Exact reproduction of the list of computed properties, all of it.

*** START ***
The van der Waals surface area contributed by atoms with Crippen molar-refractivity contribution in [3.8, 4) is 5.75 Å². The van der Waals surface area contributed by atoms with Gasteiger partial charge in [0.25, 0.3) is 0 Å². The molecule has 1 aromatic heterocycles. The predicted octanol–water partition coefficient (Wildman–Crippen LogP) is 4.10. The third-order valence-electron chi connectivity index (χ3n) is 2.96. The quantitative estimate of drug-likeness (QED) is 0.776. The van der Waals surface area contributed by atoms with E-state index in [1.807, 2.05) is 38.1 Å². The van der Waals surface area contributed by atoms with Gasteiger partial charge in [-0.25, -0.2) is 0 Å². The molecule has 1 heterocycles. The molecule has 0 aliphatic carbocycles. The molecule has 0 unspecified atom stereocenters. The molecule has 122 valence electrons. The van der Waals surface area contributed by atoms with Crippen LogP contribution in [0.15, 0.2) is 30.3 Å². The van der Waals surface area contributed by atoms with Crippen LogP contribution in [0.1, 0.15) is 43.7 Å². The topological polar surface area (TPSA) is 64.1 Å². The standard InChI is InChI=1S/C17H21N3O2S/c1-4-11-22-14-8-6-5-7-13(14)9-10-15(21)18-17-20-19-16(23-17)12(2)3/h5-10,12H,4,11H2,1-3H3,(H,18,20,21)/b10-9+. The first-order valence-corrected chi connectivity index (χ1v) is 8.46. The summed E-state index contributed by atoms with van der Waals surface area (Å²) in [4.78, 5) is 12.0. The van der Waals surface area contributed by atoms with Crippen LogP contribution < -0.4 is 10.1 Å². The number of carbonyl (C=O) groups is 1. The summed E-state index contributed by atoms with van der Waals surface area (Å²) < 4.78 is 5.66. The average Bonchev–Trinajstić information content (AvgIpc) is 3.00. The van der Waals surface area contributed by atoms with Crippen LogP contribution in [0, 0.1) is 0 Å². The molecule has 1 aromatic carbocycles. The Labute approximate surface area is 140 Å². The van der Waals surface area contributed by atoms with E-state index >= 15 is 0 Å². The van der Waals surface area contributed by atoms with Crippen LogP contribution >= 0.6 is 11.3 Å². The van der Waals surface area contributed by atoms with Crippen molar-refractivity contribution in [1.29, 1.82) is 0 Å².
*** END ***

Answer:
The van der Waals surface area contributed by atoms with Crippen molar-refractivity contribution in [3.8, 4) is 5.75 Å². The van der Waals surface area contributed by atoms with Gasteiger partial charge in [0.25, 0.3) is 0 Å². The molecule has 1 aromatic heterocycles. The predicted octanol–water partition coefficient (Wildman–Crippen LogP) is 4.10. The third-order valence-electron chi connectivity index (χ3n) is 2.96. The quantitative estimate of drug-likeness (QED) is 0.776. The van der Waals surface area contributed by atoms with E-state index in [1.807, 2.05) is 38.1 Å². The van der Waals surface area contributed by atoms with Gasteiger partial charge in [-0.25, -0.2) is 0 Å². The molecule has 1 heterocycles. The molecule has 0 aliphatic carbocycles. The molecule has 0 unspecified atom stereocenters. The molecule has 122 valence electrons. The van der Waals surface area contributed by atoms with Crippen LogP contribution in [0.15, 0.2) is 30.3 Å². The van der Waals surface area contributed by atoms with Crippen LogP contribution in [0.1, 0.15) is 43.7 Å². The topological polar surface area (TPSA) is 64.1 Å². The standard InChI is InChI=1S/C17H21N3O2S/c1-4-11-22-14-8-6-5-7-13(14)9-10-15(21)18-17-20-19-16(23-17)12(2)3/h5-10,12H,4,11H2,1-3H3,(H,18,20,21)/b10-9+. The first-order valence-corrected chi connectivity index (χ1v) is 8.46. The summed E-state index contributed by atoms with van der Waals surface area (Å²) in [4.78, 5) is 12.0. The van der Waals surface area contributed by atoms with Crippen LogP contribution < -0.4 is 10.1 Å². The number of carbonyl (C=O) groups is 1. The summed E-state index contributed by atoms with van der Waals surface area (Å²) < 4.78 is 5.66. The average Bonchev–Trinajstić information content (AvgIpc) is 3.00. The van der Waals surface area contributed by atoms with Crippen LogP contribution in [0, 0.1) is 0 Å². The molecule has 1 aromatic carbocycles. The Labute approximate surface area is 140 Å². The van der Waals surface area contributed by atoms with E-state index >= 15 is 0 Å². The van der Waals surface area contributed by atoms with Crippen LogP contribution >= 0.6 is 11.3 Å². The van der Waals surface area contributed by atoms with Crippen molar-refractivity contribution in [1.29, 1.82) is 0 Å².